Buried in the midst of the Advent Season was the anniversary of the death of Archbishop Fulton Sheen. I had occasion to see a video of his appearance on the classic old game show What’s My Line? Aside from the fact that an Archbishop of the Church would be a regular on prime time TV, to the extent that he the celebrity panel had to wear blindfolds and he had to answer in French to throw them off, I was struck by two things. One, it only took a few questions for the blindfolded panel to figure out who he was, and when he went to shake their hands at the end, Dorothy Kilgallin, obviously Catholic, kissed his ring.
It put me in immediate mind of a recent conference I attended. Archibishop Sheehan of New Mexico was a speaker, and was greeted on the dais by Catholic uber-theologian and apologist, Scott Hahn with as deft and natural a kiss-on-the-ring (on the fly) as I have ever seen. It was beautiful, it was inspiring and it is all too rare.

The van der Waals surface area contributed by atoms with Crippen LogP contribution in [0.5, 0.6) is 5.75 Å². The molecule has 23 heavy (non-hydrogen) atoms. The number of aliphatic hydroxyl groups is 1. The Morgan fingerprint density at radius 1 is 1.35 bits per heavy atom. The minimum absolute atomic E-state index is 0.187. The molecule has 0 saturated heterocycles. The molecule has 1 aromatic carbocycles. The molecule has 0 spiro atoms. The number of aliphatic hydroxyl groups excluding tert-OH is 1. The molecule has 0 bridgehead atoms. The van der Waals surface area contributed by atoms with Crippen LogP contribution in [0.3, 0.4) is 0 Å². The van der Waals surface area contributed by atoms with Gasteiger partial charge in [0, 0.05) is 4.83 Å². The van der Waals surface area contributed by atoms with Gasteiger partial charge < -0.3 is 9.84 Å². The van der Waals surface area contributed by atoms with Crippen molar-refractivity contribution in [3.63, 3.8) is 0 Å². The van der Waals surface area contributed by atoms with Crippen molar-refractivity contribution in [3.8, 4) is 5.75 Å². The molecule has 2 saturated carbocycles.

Put together, the two events made me a bit wistful that the practice has fallen into disuse. Not because I have any particular desire to buss jewelry, mind you, but because we live in an age sorely in need of wonder. One of the more pernicious effects of the Protestant revolt, in my mind, was a loss of any earthly expression of fealty, awe, and admiration.
Once upon a time, the very presence of earthly kings drove home the idea of a Heavenly King. Not so in our Age of Enlightenment Republic. Ultimately, we have leveled ground that perhaps should have remained high, towering over our thoughts and minds and hearts to remind us, however imperfectly, of Him who is so very much beyond our knowing, and worthy of our fear and awe and praise.